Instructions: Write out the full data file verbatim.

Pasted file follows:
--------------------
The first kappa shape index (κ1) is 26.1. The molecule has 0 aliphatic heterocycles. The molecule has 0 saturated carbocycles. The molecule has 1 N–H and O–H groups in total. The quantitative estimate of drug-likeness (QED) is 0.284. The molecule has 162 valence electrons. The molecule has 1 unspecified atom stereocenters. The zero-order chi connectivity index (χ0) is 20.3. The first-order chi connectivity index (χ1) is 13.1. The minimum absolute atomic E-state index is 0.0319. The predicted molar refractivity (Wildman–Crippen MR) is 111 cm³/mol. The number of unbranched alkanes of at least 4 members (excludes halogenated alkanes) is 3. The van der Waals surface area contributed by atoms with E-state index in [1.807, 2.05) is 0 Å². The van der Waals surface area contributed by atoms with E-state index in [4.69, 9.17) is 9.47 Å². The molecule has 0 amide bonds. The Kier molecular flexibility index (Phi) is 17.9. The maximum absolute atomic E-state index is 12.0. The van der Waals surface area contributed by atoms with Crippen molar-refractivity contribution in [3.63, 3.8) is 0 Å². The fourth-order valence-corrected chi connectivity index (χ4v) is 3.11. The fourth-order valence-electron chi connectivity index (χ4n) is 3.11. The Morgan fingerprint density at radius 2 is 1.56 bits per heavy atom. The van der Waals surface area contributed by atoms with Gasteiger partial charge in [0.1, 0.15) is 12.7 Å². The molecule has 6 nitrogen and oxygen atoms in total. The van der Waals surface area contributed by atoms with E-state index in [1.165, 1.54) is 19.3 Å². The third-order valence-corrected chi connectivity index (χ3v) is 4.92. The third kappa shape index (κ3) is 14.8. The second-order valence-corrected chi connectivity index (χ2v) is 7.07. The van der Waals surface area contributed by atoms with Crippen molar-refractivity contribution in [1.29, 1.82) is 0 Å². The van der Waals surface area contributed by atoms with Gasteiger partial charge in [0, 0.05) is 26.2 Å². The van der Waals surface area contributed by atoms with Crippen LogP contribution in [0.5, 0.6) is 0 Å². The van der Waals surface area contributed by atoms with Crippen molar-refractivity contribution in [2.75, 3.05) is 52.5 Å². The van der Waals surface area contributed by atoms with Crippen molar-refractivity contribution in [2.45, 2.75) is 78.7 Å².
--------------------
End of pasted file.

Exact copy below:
The first kappa shape index (κ1) is 26.1. The molecule has 0 aliphatic heterocycles. The molecule has 0 saturated carbocycles. The molecule has 1 N–H and O–H groups in total. The quantitative estimate of drug-likeness (QED) is 0.284. The molecule has 162 valence electrons. The molecule has 1 unspecified atom stereocenters. The zero-order chi connectivity index (χ0) is 20.3. The first-order chi connectivity index (χ1) is 13.1. The minimum absolute atomic E-state index is 0.0319. The predicted molar refractivity (Wildman–Crippen MR) is 111 cm³/mol. The number of unbranched alkanes of at least 4 members (excludes halogenated alkanes) is 3. The van der Waals surface area contributed by atoms with E-state index in [1.807, 2.05) is 0 Å². The van der Waals surface area contributed by atoms with E-state index in [4.69, 9.17) is 9.47 Å². The molecule has 0 amide bonds. The Kier molecular flexibility index (Phi) is 17.9. The maximum absolute atomic E-state index is 12.0. The van der Waals surface area contributed by atoms with Crippen molar-refractivity contribution in [3.63, 3.8) is 0 Å². The fourth-order valence-corrected chi connectivity index (χ4v) is 3.11. The fourth-order valence-electron chi connectivity index (χ4n) is 3.11. The Morgan fingerprint density at radius 2 is 1.56 bits per heavy atom. The van der Waals surface area contributed by atoms with Gasteiger partial charge in [0.1, 0.15) is 12.7 Å². The molecule has 6 nitrogen and oxygen atoms in total. The van der Waals surface area contributed by atoms with E-state index in [1.165, 1.54) is 19.3 Å². The third-order valence-corrected chi connectivity index (χ3v) is 4.92. The third kappa shape index (κ3) is 14.8. The second-order valence-corrected chi connectivity index (χ2v) is 7.07. The van der Waals surface area contributed by atoms with Crippen molar-refractivity contribution in [1.29, 1.82) is 0 Å². The van der Waals surface area contributed by atoms with Gasteiger partial charge in [0, 0.05) is 26.2 Å². The van der Waals surface area contributed by atoms with Crippen LogP contribution in [0.5, 0.6) is 0 Å². The van der Waals surface area contributed by atoms with Crippen molar-refractivity contribution in [2.75, 3.05) is 52.5 Å². The van der Waals surface area contributed by atoms with Crippen molar-refractivity contribution in [2.45, 2.75) is 78.7 Å².